Looking for a way to help others who are enduring this time of isolation and worry? Perhaps your skills aren’t up to making face masks or you’re unable to deliver food but you still want to pitch in. Get inspired by longtime Bark contributing artist Lauri Luck, who sent us an update on a project that taps into her skills as a creative storyteller.
As she recently posted on her social media, “I wanted to share a letter-writing project I’ve just started whose goal is to brighten life for the elderly isolated in senior care facilities & hospice. Attached are four of my illustrated letters. I hope these will help make a difference for someone in need of a little joy in these scary times. I know they have already lifted my spirits quite a bit. I hope you will join me in writing letters for this vital project to help others in need.”
Lauri is an artist with a long history of documenting her life in Northern California’s rural Sonoma County. Portraits of her dogs, cats and family members going about their everyday lives have always been an integral part of her oeuvre. No surprise, then, that these four letters feature colorful pencil renderings of her current menagerie: rescue dog little Billy playing with her friend, Big Ginger; kitties Blossom and Dale snuggling in a box; resident chickens, Billie and Amelia; and Peanut, who’s “full of beans.” Each letter introduces the animals and briefly describes their favorite goings-on.
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The “vital project” Lauri mentions is Love For The Elderly, which was started by a young Ohio man as a tribute to his beloved grandfather. Now, it’s a 501(c)(3) nonprofit with the admirable goal of “fostering a sense of belonging and hope in our older, often vulnerable generation.” As noted on the LFTE website, “small gestures in everyday life, such as showing compassion and performing random acts of kindness, help us feel loved.” A handwritten card or letter is one of those small gestures with a big impact, no matter what age you are. The letters bring good cheer to their elderly recipients in nursing homes, assisted-living facilities, hospices and senior centers during this time of extreme isolation.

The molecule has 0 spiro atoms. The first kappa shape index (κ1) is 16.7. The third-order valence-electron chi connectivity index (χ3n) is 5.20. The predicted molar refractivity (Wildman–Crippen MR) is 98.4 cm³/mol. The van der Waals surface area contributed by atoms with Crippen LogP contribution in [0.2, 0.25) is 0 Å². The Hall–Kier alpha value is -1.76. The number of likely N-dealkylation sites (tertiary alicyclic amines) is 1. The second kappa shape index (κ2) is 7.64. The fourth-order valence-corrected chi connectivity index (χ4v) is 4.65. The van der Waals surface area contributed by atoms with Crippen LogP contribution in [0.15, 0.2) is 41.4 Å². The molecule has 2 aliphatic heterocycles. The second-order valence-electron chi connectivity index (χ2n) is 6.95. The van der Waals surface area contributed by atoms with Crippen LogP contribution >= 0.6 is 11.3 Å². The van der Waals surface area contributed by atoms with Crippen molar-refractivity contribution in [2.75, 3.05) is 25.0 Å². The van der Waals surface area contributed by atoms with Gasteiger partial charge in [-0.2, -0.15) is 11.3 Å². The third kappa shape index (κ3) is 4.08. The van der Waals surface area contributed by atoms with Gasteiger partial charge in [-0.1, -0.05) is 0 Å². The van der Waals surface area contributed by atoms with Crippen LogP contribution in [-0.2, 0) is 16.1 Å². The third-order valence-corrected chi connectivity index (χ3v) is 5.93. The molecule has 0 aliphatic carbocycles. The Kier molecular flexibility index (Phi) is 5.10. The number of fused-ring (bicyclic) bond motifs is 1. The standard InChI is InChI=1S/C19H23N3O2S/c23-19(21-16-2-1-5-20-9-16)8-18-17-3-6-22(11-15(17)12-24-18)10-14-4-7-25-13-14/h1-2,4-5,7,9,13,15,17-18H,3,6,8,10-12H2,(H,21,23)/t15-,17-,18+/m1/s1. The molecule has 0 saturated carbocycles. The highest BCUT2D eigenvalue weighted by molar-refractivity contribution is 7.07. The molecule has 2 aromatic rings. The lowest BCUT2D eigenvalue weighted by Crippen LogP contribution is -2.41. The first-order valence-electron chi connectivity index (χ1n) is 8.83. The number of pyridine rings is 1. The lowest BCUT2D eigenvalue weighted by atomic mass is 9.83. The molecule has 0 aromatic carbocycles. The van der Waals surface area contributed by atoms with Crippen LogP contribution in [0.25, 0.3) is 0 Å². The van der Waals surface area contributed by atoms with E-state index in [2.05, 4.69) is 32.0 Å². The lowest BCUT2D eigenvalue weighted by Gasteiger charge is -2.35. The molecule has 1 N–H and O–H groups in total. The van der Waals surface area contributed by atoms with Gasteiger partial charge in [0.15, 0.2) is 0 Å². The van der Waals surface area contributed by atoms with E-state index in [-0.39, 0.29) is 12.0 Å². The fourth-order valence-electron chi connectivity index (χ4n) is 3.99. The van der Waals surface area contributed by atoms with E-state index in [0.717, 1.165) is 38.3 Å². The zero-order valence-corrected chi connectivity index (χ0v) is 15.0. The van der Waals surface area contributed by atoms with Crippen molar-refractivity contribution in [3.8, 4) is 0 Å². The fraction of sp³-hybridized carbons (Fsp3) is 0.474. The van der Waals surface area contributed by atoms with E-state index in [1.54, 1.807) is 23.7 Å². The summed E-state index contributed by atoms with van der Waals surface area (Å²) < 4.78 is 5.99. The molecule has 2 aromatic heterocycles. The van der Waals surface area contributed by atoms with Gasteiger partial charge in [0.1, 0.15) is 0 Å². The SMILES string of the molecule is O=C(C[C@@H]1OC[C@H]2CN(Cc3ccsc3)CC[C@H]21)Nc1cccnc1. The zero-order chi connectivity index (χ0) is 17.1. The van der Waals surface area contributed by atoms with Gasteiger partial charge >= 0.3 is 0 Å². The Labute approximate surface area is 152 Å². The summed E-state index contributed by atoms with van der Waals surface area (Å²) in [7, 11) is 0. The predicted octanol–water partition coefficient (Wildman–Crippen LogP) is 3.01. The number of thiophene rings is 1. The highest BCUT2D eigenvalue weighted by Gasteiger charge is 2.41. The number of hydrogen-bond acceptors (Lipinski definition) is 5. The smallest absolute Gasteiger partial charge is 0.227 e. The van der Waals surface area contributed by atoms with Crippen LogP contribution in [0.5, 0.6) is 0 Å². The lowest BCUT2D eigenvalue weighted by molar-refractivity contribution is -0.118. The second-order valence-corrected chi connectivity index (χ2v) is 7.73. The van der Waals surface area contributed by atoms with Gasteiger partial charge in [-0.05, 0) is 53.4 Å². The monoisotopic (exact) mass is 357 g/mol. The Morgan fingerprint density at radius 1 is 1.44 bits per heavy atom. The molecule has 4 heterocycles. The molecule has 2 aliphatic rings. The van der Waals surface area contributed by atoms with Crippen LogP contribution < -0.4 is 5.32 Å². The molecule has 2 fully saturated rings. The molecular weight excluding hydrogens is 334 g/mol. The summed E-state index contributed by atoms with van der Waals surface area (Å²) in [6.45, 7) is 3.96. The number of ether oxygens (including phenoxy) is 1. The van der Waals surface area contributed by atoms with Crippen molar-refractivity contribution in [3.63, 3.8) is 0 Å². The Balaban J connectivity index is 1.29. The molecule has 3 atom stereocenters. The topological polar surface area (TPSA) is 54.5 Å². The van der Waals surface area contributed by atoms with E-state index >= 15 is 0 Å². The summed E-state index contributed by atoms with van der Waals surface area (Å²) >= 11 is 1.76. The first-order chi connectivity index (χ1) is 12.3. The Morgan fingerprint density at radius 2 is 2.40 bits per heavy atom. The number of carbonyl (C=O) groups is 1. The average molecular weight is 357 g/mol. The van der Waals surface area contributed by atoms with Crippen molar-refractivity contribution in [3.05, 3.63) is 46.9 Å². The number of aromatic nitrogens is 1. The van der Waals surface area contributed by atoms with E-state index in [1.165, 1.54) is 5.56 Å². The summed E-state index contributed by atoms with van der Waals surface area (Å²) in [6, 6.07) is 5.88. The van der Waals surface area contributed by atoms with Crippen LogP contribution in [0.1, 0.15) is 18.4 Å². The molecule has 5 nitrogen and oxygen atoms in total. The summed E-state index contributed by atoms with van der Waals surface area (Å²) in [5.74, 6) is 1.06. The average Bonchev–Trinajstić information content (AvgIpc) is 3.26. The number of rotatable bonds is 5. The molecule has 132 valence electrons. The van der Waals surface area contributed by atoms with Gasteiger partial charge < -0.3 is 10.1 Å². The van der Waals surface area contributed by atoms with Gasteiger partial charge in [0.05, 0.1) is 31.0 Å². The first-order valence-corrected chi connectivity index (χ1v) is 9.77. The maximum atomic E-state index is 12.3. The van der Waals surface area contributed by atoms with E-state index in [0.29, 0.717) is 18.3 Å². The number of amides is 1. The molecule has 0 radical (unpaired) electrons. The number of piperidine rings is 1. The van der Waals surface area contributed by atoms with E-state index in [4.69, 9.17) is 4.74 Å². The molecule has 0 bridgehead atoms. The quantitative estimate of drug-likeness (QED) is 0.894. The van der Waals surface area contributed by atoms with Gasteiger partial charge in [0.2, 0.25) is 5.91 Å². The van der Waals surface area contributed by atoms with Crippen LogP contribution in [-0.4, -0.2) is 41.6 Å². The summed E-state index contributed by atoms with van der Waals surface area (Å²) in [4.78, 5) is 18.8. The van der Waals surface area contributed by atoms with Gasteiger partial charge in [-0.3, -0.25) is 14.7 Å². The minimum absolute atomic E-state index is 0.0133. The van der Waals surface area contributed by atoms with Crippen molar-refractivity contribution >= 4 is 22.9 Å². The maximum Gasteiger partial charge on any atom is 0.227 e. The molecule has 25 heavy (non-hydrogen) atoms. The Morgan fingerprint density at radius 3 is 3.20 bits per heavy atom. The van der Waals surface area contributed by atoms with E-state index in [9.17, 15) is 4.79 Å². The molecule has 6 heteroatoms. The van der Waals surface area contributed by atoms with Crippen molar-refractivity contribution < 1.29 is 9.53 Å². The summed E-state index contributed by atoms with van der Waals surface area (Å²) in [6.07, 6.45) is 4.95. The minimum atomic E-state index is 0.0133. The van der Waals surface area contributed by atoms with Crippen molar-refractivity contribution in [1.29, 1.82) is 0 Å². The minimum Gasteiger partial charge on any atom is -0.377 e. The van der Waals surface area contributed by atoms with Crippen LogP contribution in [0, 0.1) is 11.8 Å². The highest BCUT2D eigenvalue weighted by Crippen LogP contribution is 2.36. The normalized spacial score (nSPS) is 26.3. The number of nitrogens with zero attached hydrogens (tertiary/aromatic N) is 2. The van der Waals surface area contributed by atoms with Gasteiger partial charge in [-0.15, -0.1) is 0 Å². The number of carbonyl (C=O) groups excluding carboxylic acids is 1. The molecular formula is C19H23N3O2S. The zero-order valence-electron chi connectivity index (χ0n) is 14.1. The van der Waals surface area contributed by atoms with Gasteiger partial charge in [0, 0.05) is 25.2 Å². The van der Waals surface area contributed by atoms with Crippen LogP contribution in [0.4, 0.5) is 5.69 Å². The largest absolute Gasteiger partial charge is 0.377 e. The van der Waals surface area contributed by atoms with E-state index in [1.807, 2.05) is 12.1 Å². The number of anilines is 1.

Writing a letter is an act of kindness that all of us can do to help brighten another’s day. You need not be an artist, writer or a “creative” type to handwrite a few words about yourself, share an anecdote or riddle, and let the recipient know that someone cares about them. It’s a small, selfless act. It’s also something that children are great at (as evidenced by the sample letters on the LFTE website). You can be great at it, too. Visit lovefortheeldrly.org to learn how to get started.